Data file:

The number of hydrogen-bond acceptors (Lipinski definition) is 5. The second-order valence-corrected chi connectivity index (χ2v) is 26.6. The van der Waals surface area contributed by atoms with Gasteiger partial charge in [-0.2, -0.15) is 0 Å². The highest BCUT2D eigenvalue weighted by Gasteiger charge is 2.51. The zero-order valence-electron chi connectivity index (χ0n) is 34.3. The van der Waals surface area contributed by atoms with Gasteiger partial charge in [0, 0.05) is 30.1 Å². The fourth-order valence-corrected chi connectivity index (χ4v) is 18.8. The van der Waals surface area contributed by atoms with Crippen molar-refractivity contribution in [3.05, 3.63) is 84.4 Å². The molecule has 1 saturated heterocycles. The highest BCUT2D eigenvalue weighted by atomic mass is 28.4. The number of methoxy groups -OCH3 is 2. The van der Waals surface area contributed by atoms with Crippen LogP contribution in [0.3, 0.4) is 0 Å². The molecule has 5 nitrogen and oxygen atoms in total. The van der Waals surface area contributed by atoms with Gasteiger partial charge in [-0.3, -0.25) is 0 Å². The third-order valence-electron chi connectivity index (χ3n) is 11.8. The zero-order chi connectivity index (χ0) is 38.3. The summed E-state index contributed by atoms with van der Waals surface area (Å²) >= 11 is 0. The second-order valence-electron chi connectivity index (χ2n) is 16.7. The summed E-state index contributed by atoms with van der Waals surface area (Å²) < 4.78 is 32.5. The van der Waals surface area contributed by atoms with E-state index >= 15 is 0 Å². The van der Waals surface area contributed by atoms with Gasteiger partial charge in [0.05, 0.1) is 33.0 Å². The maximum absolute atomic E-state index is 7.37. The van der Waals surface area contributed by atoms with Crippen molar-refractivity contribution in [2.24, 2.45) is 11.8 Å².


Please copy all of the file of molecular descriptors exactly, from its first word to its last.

The number of hydrogen-bond acceptors (Lipinski definition) is 5. The second-order valence-corrected chi connectivity index (χ2v) is 26.6. The van der Waals surface area contributed by atoms with Gasteiger partial charge in [-0.2, -0.15) is 0 Å². The highest BCUT2D eigenvalue weighted by Gasteiger charge is 2.51. The zero-order valence-electron chi connectivity index (χ0n) is 34.3. The van der Waals surface area contributed by atoms with Gasteiger partial charge in [0, 0.05) is 30.1 Å². The fourth-order valence-corrected chi connectivity index (χ4v) is 18.8. The van der Waals surface area contributed by atoms with Crippen molar-refractivity contribution in [3.05, 3.63) is 84.4 Å². The molecule has 1 saturated heterocycles. The highest BCUT2D eigenvalue weighted by atomic mass is 28.4. The number of methoxy groups -OCH3 is 2. The van der Waals surface area contributed by atoms with Crippen LogP contribution in [0.3, 0.4) is 0 Å². The molecule has 5 nitrogen and oxygen atoms in total. The van der Waals surface area contributed by atoms with Gasteiger partial charge in [-0.3, -0.25) is 0 Å². The third-order valence-electron chi connectivity index (χ3n) is 11.8. The zero-order chi connectivity index (χ0) is 38.3. The summed E-state index contributed by atoms with van der Waals surface area (Å²) >= 11 is 0. The second-order valence-electron chi connectivity index (χ2n) is 16.7. The summed E-state index contributed by atoms with van der Waals surface area (Å²) < 4.78 is 32.5. The van der Waals surface area contributed by atoms with E-state index >= 15 is 0 Å². The van der Waals surface area contributed by atoms with Gasteiger partial charge in [0.05, 0.1) is 33.0 Å². The maximum absolute atomic E-state index is 7.37. The van der Waals surface area contributed by atoms with Crippen molar-refractivity contribution in [2.24, 2.45) is 11.8 Å².